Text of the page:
Alfalfa growers may be closer to gaining federal crop insurance coverage on par with that available to growers of other farm commodities.

The Senate last week passed an amendment to the 2013 Farm Bill directing the Federal Crop Insurance Corporation (FCIC) to research and develop a strong insurance policy for alfalfa. The amendment was sponsored by Sen. Jerry Moran (R-KS).

Moran called the current crop insurance program for alfalfa, Forage Production APH, “severely inadequate” in a news release issued shortly after the Senate vote. He noted that less than 10% of alfalfa acreage is enrolled in the program. That sharply contrasts with corn, soybean and wheat insurance program enrollments all averaging more than 80%.

“Although alfalfa is one of America’s most valuable crops (ranking fourth in dollar value), the safety net for alfalfa pales in comparison. In fact, alfalfa has seen a decline in acres that can, in part, be attributed to bankers telling producers to plant program crops rather than alfalfa due to no safety net for the crop.”

While USDA’s Risk Management Agency (RMA) is supportive of alfalfa insurance, it is currently prohibited from researching and developing new risk tools for management of alfalfa, the news release added. A new program would “give animal agriculture less expensive inputs and allow farms to diversify their production. Additionally, consumers will be provided with a less expensive and more abundant food supply.”

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The amendment’s passage was welcome news for members of the National Alfalfa and Forage Alliance (NAFA), an industry group that has been leading calls for changes in the alfalfa insurance program.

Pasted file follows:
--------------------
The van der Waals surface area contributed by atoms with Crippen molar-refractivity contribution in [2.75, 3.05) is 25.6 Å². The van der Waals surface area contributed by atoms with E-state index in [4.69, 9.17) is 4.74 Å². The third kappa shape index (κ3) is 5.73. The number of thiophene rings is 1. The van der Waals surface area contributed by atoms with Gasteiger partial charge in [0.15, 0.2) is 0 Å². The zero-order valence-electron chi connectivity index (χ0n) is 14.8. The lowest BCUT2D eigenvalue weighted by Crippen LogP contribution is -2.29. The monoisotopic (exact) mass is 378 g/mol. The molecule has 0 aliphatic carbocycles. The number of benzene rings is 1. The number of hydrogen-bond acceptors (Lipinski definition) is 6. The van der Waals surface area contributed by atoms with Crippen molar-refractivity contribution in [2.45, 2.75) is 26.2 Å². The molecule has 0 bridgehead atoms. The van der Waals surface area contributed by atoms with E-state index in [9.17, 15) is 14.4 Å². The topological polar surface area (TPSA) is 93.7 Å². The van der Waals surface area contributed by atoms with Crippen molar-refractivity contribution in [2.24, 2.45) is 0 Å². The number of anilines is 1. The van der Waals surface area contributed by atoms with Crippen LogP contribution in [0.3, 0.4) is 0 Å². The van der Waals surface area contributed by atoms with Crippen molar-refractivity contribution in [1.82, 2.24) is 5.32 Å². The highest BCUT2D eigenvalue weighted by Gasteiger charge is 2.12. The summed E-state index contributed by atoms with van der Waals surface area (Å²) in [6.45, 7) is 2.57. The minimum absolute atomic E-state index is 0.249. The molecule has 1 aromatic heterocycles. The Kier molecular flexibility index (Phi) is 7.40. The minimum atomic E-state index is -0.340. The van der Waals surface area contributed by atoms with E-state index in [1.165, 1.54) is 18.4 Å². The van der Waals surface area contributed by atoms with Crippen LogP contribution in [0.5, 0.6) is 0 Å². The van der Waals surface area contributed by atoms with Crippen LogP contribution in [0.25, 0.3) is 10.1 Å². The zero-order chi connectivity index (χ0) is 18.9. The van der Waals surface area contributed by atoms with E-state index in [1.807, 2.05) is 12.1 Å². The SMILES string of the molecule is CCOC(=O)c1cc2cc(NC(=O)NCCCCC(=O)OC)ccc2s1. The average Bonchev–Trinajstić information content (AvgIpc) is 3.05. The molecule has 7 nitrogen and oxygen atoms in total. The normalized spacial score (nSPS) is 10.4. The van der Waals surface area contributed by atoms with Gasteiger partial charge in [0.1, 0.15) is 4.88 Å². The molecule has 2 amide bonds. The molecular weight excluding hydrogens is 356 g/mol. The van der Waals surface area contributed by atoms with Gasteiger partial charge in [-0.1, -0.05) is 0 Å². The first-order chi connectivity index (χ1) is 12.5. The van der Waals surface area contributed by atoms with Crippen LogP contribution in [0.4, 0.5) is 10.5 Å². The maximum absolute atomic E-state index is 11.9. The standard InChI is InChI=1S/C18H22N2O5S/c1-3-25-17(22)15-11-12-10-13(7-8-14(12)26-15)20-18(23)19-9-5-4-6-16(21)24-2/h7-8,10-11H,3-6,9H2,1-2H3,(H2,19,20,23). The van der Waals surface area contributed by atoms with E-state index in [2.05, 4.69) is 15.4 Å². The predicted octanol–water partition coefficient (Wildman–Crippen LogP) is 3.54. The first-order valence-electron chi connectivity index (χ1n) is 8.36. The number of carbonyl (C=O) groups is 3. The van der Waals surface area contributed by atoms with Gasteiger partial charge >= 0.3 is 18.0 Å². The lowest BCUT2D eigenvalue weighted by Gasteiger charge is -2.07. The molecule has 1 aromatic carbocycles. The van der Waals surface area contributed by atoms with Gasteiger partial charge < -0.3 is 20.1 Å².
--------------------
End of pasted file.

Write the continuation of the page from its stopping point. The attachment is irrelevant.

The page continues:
“Current risk management tools for alfalfa are not available in all states, and are inadequate when compared to other major crops,” says Robin Newell, NAFA chairman and senior business manager, forages, for DuPont Pioneer. “ This amendment would give RMA the green light to research and develop more effective risk tools for alfalfa. We are hopeful these tools will give alfalfa parity with the risk management tools available to other major crops.”

The amendment may still come under scrutiny when the House of Representatives takes up the Farm Bill. But Newell saysthe fact the amendment passed the Senate by a 72-18 margin was a good sign. “It doesn’t appear to be highly controversial,” he says. “There’s a good level of support there. We’re hopeful the amendment will be included when the Farm Bill is finally passed.”

This video shows Moran introducing the amendment on the Senate floor.

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